The Embassy Suites is now open for business. The parking garage is finished; indeed, I saw vehicles parked inside the structure.

My reason for venturing downtown this evening — in the rain — was to attend a retirement reception for a longtime friend and source I relied on when I worked for the Amarillo Globe-News. Gary Pitner is retiring as head of the Panhandle Regional Planning Commission; I’ll have more to say about Gary in a later blog post.

My point with this post is to take note of the immense change that has occurred in downtown Amarillo — and the change that is still occurring.

Downtown Amarillo’s evolution is a highly positive event. I sort of think of it as a butterfly that emerges from some sort of cocoon. I don’t want to sound mawkish here, but that moment as I made the turn toward the Embassy Suites door also was a realization that the evolution is real.

There’s much more to come, of course. That ballpark is going to be built across the street from City Hall. They’ll take about a year to build a 4,500-seat multipurpose event venue. By April 2019, the MPEV will be done and they’ll toss out the first pitch for a AA minor-league baseball season.

I’m beginning to think when that time arrives that downtown Amarillo will be even less recognizable then that it is today.

That will be a very good thing.

MPEV contract signed? Done!

Someone will have to explain to me why the news out of Amarillo City Hall is somehow bad for the city.

It’s going to take a mighty stout argument to persuade me.

The City Council today announced that Elmore Sports Group, the outfit that owns the San Antonio Missions AA baseball team, has signed a 30-year lease agreement to play minor-league baseball at the new ballpark set to be built across the street from City Hall.

The city plans to pay for the $45.5 million multipurpose event venue with hotel occupancy tax revenue. Elmore will pay the city $400,000 annually to rent the ballpark.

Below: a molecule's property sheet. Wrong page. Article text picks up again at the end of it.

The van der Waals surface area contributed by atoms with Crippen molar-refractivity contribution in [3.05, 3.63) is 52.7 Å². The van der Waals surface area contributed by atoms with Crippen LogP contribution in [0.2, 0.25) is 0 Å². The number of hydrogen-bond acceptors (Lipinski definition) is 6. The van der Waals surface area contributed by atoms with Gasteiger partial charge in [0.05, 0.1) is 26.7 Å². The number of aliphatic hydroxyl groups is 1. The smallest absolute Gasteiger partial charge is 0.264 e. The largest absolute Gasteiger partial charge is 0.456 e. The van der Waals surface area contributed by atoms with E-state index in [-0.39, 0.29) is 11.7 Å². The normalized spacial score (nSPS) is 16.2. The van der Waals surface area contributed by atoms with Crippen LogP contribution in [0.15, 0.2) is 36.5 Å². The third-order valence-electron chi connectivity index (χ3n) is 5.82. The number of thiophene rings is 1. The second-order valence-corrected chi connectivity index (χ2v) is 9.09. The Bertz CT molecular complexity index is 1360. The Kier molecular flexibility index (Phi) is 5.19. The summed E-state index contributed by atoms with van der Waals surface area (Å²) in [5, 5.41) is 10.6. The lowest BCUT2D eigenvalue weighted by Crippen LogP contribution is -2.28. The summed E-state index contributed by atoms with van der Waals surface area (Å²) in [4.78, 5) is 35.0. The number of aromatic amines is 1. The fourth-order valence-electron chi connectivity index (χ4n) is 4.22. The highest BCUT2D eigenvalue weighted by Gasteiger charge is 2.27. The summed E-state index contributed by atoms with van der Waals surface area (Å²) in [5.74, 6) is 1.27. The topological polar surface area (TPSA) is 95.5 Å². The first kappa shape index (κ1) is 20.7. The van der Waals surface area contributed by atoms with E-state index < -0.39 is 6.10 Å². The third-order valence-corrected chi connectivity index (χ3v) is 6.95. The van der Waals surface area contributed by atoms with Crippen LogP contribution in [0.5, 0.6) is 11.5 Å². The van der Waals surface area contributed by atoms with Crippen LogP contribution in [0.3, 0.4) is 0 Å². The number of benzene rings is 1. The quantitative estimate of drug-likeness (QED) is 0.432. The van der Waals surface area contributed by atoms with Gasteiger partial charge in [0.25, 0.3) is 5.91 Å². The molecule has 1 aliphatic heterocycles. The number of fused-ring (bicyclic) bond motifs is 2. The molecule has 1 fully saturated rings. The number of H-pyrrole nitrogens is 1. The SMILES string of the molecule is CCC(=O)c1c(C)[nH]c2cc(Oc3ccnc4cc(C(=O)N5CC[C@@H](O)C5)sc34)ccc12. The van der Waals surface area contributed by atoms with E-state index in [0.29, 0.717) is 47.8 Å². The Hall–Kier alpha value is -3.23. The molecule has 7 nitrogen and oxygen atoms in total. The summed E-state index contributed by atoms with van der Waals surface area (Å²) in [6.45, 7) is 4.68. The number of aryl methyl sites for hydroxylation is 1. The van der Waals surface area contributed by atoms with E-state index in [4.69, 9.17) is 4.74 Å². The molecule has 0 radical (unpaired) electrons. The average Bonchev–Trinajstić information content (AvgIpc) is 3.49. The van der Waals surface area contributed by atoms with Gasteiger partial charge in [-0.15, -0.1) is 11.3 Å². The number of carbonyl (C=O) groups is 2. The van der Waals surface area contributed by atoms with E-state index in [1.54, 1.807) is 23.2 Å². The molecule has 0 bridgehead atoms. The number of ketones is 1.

They’re going to break ground on the MPEV in early 2018; they plan to finish the venue in time for the start of the 2019 baseball season.

Get your hot dogs and cold beer right here!

What a journey it has been — and what a journey that lies ahead.

And yet, there is a continual chorus from a cadre of soreheads that keeps casting the city’s downtown revival in negative terms.

It seems like a hundred years ago that Amarillo voters approved a citywide “non-binding referendum” on whether to support construction of the MPEV. The cost of the building in November 2015 — when the election occurred — had been pegged at $32 million. The cost inflated a bit after the ballots were counted, which brought out some howls around the city.

It hasn’t been a smooth ride, to be sure.

Voters elected a new council majority in the spring of 2015 and there was some discussion about the council slamming the brakes on the MPEV. To its credit, the new council majority heeded its better angels and allowed the vote to proceed.

Prior to all of that we got to witness the general managing contractor — an outfit named Wallace Bajjali — disintegrate in a spat between its principal owners. It was damn ugly! They left the city without an organization that was supposed to coordinate all the moving parts. Fortunately for Amarillo, the organization’s demise didn’t damage the city’s commitment to proceeding with the ballpark/MPEV.

But there was some turnover in some key municipal management positions. Melissa Dailey essentially was forced out of her job as head of Downtown Amarillo Inc., City Manager Jarret Atkinson quit over his inability to work with the new council majority and Amarillo Economic Development Corporation President Buzz David retired and moved out of town.